On the flip side, when you are in the position to answer questions and give advice try to be constructive. It can be frustrating to see the same question asked every other day on your news feed but it does not help foster a sense of community by lashing out. Also remember that Malifaux has a ton of fiddly rules and interpretations of those rules. Some people take months or even years to fully grasp the scope of various situations that can arise during a game. Not all of us are willing to go through the rules with a fine tooth comb. By offering advice without sarcasm or condescension you have more than likely made a future Malifaux player and maybe opponent more receptive and better at the game. It could be your advice that helps shape the next Nationals winner. It will definitely foster the growth of the game, and the more people who play, the more chances that this game will continue to be supported on all levels.

Where is it all
Here's a list of good resources to use. Its not comprehensive but I will add on as I'm given more.
Wyrd Forums- http://wyrd-games.net/community/forums
PullMyFinger- https://pullmyfinger.wikispaces.com/
A Wyrd Place podcast- http://awpp.podbean.com/
MythicFox-- http://blog.mythicfox.com/
Malifaux Most Wanted-- http://www.malifauxmostwanted.com/
Mistakes Were Made-- http://mistakesweremade.podbean.com/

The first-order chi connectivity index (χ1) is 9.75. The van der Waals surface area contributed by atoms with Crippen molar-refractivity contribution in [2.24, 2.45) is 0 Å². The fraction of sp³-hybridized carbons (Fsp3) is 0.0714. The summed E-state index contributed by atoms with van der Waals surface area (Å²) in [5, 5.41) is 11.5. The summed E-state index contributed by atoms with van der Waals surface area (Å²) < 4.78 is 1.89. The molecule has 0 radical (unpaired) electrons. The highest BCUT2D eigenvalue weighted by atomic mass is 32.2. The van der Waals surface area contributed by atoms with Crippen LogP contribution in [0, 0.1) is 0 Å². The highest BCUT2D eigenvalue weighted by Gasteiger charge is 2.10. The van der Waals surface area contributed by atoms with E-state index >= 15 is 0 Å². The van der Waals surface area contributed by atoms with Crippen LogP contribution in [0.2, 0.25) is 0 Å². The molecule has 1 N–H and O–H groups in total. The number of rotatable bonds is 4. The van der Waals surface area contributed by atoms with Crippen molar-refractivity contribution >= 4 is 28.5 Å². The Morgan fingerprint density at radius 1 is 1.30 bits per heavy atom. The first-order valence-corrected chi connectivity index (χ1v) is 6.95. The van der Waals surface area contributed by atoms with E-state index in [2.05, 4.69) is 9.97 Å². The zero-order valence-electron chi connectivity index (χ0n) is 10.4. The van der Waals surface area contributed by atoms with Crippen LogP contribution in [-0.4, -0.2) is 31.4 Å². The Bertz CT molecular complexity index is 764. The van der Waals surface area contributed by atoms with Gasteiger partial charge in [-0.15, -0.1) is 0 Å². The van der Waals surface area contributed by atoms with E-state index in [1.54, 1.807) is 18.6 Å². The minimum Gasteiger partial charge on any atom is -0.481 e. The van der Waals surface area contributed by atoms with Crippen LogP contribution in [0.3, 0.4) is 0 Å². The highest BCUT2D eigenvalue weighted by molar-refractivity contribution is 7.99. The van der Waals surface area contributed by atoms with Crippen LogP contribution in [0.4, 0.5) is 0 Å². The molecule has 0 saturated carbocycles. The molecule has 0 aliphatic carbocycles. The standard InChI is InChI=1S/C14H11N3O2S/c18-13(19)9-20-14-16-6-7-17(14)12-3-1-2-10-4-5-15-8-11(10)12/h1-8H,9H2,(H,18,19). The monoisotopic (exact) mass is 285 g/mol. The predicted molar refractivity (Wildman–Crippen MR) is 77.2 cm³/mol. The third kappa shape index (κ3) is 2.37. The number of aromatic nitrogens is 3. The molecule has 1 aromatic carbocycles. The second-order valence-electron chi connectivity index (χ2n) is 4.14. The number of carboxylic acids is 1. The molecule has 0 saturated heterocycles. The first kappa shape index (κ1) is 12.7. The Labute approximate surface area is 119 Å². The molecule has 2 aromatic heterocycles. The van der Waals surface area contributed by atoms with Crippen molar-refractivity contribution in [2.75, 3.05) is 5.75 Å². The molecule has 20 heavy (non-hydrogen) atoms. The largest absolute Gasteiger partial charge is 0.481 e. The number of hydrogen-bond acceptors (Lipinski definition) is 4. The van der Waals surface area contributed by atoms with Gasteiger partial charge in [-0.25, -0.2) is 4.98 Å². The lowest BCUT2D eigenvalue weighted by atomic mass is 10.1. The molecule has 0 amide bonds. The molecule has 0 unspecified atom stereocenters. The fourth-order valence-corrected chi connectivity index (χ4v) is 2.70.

Cheated Fates-- https://cheatedfatesblogging.wordpress.com/
GMorts Chaotica-- http://gmortschaotica.blogspot.co.uk/p/an-introduction-to.html

There are many many more out there.
Conclusion
When trying to learn more about the game, use all your resources. Jump on the Wyrd Forums, ask in Twitter, scour PullMyFinger, read blogs (especially mine), listen to podcasts. Gather every scrap you can and then use them. Try it out, and see what you get. Even if the advice isn't the best for you it can lead to new discoveries and the next thing you know, you will be the one giving the advice.

My first Tournament is a week away and I am very busy deciding what to play. The Strategies are in order: Headhunter, Interference and Collect the Bounty. Of course, what I play could change depending on which faction I'm facing down, but having that knowledge beforehand allows me to craft a preliminary game plan. To say I'm excited is an understatement.

Until next time, Keep Cheating Fate -- John Fox

2 comments:

  1. Great blog post, I wholeheartedly agree with your ideas:) On another note- them are some killy strategies, good luck with the tournament!

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  2. Good post. I actually find reading battle reports most helpful, especially on a forum/blog where you can ask questions of the participants. You can see what demonstrably worked or didn't and critically you can see things as they play out on the table rather than seeing things in a vacuum.